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Singaporean graduate Hao Teo on the start-up game and how he’s giving back to international students

Brittany Li

Tue May 22 2018


On his very first day in Australia, former international student Hao Teo was greeted with an empty room and no bed or desk. He slept on the floor of his new Australian home for two weeks before his bed would finally arrive. Right then and there, he realised that studying overseas might be more difficult than he imagined.

Sleeping without a bed in the first two weeks however was just the beginning as the Singaporean would soon undergo other challenges that came with being an international student; challenges that included homesickness and learning how to cook properly.

It was this experience that led Hao to the creation of Dibs, a start-up with the intention of helping international students who may find themselves in the same place he was in.

“Problems which [were] faced by internationals 20 years ago are still faced here currently,” Hao said.

What is Dibs?

Hao describes Dibs as a one-stop solution for internationals in Australia. It initially started as a Facebook page but has since transitioned, first into an independent website and now a mobile app. In addition to assisting internationals sell their books and unwanted belongings or move these entirely elsewhere, Dibs has also added transportation and storage services as a supplementary offering. In short, it consolidates everything that internationals need, from necessary services such as home moving and post-rental cleaning to even job development, all in one place.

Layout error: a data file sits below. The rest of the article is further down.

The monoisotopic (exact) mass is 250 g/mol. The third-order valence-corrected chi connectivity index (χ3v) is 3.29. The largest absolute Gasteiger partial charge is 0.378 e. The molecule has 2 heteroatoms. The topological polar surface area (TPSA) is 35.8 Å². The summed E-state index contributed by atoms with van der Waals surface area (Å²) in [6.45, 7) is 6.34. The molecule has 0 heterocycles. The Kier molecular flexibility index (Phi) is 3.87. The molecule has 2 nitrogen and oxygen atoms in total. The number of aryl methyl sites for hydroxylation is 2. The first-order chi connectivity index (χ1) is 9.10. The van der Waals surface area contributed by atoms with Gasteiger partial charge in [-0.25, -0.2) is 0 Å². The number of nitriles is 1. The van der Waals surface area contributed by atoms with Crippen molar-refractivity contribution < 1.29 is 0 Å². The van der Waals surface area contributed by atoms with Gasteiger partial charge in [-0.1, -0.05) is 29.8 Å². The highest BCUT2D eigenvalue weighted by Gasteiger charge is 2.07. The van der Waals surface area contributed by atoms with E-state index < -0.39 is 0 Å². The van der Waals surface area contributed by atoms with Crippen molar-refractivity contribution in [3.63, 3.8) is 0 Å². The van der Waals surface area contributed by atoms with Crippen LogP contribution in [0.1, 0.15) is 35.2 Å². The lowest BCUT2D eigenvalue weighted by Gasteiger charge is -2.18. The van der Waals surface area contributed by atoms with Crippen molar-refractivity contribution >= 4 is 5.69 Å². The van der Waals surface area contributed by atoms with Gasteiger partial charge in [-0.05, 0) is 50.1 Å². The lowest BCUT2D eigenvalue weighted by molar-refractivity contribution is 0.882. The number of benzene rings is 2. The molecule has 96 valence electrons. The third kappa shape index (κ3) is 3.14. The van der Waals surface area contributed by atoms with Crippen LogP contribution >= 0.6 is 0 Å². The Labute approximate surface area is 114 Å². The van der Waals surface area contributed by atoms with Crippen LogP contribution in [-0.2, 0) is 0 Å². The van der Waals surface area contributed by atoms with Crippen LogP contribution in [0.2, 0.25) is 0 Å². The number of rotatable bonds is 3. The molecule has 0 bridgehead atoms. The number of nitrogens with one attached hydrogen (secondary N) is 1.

Much like Hao’s international student journey though, life as an emerging entrepreneur in the start-up game has also been rife with challenges.

As the founder of Dibs, Hao wears different hats – he oversees business development, digital marketing, customer management and stakeholder management. Hao also pitches Dibs to potential investors, which he cites as one of the big obstacles of his business.

Nevertheless, Hao is undeterred and continues to pitch to potential investors.

“I’ve talked to many investors and we’ve got helpful feedback about the community and platform we are building for internationals. We are looking to work with investors who believes in our vision to become the best platform for internationals in the world.”

Hao is also backed by a strong team of volunteers who have helped elevate Dibs.

“There is a saying: ‘If you want to go fast, go alone. If you want to go far, build a team’. The current co-founders of Dibs, Thai and Linhan, are strong advocates of Dibs,” Hao said.

Together with his team, Hao has managed to find Dibs a suitable workspace for their growing business at’s co-sharing community workspace in Carlton, secured partners in transportation service Uspeed and cleaning service Diamond Solutions Cleaning and have engaged the international student community through groups such as ISANA International Education Association, PPIA Victoria, Singaporeans of Victoria and Meld Community.

“It takes real passion to work on a business and not be paid an extended period of time,” Hao said of he and his voluntary team’s collaborative efforts. “Not everyone has that passion.”

Looking beyond university: Advice for other students

Now that he is out of university, Hao says that his tangible experiences in the real world is vastly different to what he knew within the confines of his degree.

“In school, it was fitting the criteria and that got you a HD (high distinction). When doing business, expectations from a customer do not have a fixed template and it is a constant testing process,” he said.

On what kind of advice Hao would give to international students, he advised students be more proactive in social situations.

“Mix around and talk to other people of different cultures. If you wish to stick with only people from your country, it defeats the purpose of going overseas,” he said.

And in terms of career objectives, Hao also cautioned students to look beyond their degree.

“[S]tudies are not everything. The world is changing. The world where you have an ‘iron rice bowl job’ where you can work for 20 years and service a home loan is slowly fading away. This generation needs to keep upgrading to stay current and just studying for a degree is insufficient for that.”

To find out more about Dibs, visit its official website.